• Urinary Incontinence

While it is defined as the persistent, involuntary loss of urine, most women would say urinary incontinence is an unfortunate, unwelcome, unwanted annoyance. Luckily, there are strategies to help improve the various forms of incontinence without medication or surgery. Try drinking adequate water to keep urine diluted (clear and pale yellow), and avoid foods or beverages with a high acid or caffeine content, which may irritate the bladder lining. These include grapefruit, oranges, tomatoes, coffee, and caffeine-containing soft drinks. Also try Kegel exercises to strengthen your pelvic floor muscles and reduce incontinence episodes.

  • Night Sweats

To get relief from night sweats (hot flashes that occur during sleep), try different strategies to stay cool while you sleep: The following could help as well:

1. Dress in light nightclothes.

2. Use layered bedding that can easily be removed during the night.

3. Try wicking materials for both.

4. Cool down with an electric fan.

5. Sip cool water throughout the night.

6. Keep a frozen cold pack under your pillow and turn over the pillow often so that your head is always resting on a cool surface, or put a cold pack on your feet.

  • Trouble Falling Asleep

Establish a regular sleep schedule and sleep routine such as:

1. Wake up and go to bed at consistent times, even on weekends.

2. Relax and wind down before sleep by reading a book, listening to music, or taking a leisurely bath.

3. Milk and peanuts contain tryptophan, which helps the body relax.

4. A cup of chamomile tea may also do the trick.

5. Keep bedroom light, noise, and temperature at a comfortable level — dark, quiet, and cool are conditions that support sleep.

6. Use the bedroom only for sleep and sex.

7. Avoid caffeine and alcohol late in the day.

  • Sexual Discomfort

Menopause contributes to sexual function changes through the decreases in ovarian hormone production and may lead to vaginal dryness and a decline in sexual function. To counteract these changes, try:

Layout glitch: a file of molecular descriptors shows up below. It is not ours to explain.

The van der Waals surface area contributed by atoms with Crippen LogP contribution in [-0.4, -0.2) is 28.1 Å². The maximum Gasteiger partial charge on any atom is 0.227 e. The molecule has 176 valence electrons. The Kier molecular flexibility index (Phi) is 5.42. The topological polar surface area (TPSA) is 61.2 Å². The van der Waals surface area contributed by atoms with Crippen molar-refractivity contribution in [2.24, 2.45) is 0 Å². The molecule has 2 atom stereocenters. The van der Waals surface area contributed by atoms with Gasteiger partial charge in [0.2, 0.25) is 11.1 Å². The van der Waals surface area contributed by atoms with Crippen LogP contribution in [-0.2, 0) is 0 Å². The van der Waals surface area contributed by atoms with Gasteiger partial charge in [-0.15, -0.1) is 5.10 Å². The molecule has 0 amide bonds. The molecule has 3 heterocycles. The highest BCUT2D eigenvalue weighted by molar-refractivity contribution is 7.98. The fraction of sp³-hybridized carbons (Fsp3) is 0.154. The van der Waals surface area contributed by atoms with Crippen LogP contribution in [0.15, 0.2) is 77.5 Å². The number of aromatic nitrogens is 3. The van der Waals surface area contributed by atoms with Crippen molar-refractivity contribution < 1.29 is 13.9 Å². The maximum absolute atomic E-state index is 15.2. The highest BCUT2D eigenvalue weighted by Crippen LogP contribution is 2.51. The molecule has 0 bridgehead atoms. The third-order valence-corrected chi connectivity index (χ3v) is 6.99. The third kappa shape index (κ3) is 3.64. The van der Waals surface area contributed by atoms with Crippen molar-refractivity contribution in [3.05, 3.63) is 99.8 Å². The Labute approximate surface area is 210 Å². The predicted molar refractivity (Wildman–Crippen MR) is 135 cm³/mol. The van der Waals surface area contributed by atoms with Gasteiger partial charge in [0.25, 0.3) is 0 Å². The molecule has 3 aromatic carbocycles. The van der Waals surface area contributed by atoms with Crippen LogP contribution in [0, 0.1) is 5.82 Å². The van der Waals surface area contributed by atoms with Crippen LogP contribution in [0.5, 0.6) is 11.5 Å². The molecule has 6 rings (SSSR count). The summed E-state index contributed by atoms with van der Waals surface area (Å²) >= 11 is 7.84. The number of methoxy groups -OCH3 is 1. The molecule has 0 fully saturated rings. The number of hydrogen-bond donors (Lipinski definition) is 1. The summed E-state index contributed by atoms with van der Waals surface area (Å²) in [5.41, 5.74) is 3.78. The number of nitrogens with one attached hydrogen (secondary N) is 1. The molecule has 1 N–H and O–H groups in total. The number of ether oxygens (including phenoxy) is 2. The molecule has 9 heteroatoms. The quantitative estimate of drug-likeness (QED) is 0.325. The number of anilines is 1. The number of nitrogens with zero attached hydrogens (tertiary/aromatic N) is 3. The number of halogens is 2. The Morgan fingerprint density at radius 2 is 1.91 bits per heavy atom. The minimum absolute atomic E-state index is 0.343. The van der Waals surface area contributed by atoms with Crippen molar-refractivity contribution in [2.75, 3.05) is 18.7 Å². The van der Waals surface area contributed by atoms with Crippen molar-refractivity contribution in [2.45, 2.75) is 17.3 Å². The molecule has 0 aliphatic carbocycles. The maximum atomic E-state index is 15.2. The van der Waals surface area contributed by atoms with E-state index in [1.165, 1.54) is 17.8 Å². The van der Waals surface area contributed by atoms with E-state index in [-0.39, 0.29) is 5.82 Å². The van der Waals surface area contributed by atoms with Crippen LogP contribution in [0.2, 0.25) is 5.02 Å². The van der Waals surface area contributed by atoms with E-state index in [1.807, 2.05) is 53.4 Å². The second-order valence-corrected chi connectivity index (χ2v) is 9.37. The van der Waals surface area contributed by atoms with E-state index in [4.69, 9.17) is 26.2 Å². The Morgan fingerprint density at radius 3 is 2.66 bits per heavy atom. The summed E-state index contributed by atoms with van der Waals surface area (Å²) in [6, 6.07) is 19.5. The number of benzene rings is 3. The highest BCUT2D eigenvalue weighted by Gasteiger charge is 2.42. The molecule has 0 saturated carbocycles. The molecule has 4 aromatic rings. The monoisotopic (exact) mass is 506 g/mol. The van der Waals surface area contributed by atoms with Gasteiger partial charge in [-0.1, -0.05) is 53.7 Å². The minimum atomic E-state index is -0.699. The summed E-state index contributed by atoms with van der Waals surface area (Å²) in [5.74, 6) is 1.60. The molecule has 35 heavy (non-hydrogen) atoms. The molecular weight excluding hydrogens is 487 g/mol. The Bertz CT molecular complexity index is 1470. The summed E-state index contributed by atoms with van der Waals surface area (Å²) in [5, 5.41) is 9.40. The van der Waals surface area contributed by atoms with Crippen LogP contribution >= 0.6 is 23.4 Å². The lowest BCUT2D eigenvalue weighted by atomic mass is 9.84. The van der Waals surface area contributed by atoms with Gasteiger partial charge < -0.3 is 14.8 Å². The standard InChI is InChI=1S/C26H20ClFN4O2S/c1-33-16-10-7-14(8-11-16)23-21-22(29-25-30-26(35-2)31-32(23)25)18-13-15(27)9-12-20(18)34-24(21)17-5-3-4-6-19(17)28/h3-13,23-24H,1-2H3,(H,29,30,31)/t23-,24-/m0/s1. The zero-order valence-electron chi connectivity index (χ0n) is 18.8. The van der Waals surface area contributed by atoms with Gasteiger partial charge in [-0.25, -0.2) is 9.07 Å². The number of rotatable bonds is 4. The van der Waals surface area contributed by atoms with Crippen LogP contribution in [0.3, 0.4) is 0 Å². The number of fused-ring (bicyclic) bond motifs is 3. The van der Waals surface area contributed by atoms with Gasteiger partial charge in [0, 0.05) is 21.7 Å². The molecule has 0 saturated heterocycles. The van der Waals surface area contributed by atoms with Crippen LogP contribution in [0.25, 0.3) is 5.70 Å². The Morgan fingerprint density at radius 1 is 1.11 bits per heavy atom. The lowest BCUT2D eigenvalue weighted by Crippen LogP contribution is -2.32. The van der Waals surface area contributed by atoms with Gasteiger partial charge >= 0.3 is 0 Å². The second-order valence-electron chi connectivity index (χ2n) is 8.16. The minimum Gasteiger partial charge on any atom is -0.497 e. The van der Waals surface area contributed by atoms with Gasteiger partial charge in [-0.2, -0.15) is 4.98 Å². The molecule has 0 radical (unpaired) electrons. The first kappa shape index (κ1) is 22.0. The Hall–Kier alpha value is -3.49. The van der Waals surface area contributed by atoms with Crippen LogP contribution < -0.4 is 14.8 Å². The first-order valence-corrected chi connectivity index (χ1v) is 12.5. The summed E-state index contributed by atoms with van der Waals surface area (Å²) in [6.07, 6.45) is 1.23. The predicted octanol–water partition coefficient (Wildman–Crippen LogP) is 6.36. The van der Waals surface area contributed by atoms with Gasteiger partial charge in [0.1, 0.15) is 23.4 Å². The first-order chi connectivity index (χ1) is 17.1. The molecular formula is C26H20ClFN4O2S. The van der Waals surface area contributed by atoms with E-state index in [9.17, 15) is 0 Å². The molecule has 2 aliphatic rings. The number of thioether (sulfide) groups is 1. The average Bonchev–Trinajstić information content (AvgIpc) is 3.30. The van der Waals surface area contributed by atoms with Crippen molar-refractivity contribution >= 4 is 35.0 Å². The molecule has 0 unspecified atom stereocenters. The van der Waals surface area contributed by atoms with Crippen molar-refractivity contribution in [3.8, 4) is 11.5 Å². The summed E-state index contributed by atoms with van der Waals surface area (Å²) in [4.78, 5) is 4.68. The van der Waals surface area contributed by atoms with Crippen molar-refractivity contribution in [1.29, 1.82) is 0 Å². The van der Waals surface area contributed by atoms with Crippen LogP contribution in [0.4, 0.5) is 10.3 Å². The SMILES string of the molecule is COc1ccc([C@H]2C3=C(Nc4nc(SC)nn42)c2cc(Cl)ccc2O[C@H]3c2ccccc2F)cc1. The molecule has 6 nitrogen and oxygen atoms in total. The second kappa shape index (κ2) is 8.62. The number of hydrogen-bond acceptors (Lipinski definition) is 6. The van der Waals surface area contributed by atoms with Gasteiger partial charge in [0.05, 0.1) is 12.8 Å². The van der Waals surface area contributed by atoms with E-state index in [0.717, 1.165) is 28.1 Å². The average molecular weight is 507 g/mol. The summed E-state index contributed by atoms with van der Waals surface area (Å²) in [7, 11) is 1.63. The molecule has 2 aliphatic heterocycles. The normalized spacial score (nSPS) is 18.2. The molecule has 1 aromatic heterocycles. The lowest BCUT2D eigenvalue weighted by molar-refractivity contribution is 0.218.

1. Vaginal lubricants: Available without a prescription, these products decrease friction and ease intercourse when the vagina is dry. Only water-soluble products should be used because oil-based products such as Vaseline may actually increase irritation. Only products designed for the vagina should be used; avoid hand creams and lotions containing alcohol and perfumes as well as warming/tingling and flavored lubricants which may irritate tender tissue. (Examples of available vaginal lubricants include Astroglide, Moist Again, and Silk-E.)

2. Vaginal moisturizers: Also available without a prescription, these products improve or maintain vaginal moisture in women with mild vaginal atrophy (when tissues of the vulva and the lining of the vagina become thin, dry, less elastic, and less lubricated as a result of estrogen loss). They also help keep vaginal pH low, which ensures a healthy vaginal environment. (Examples include Replens and K-Y Long-lasting Vaginal Moisturizer.) These products can be used on a regular basis and offer a more lasting effect than vaginal lubricants.

3. Regular sexual stimulation: Last but certainly not least, women can maintain vaginal health through regular painless sexual activity, which promotes blood flow to the genital area.

This topic was modified 2 years ago by Gorgeousg

Pharm G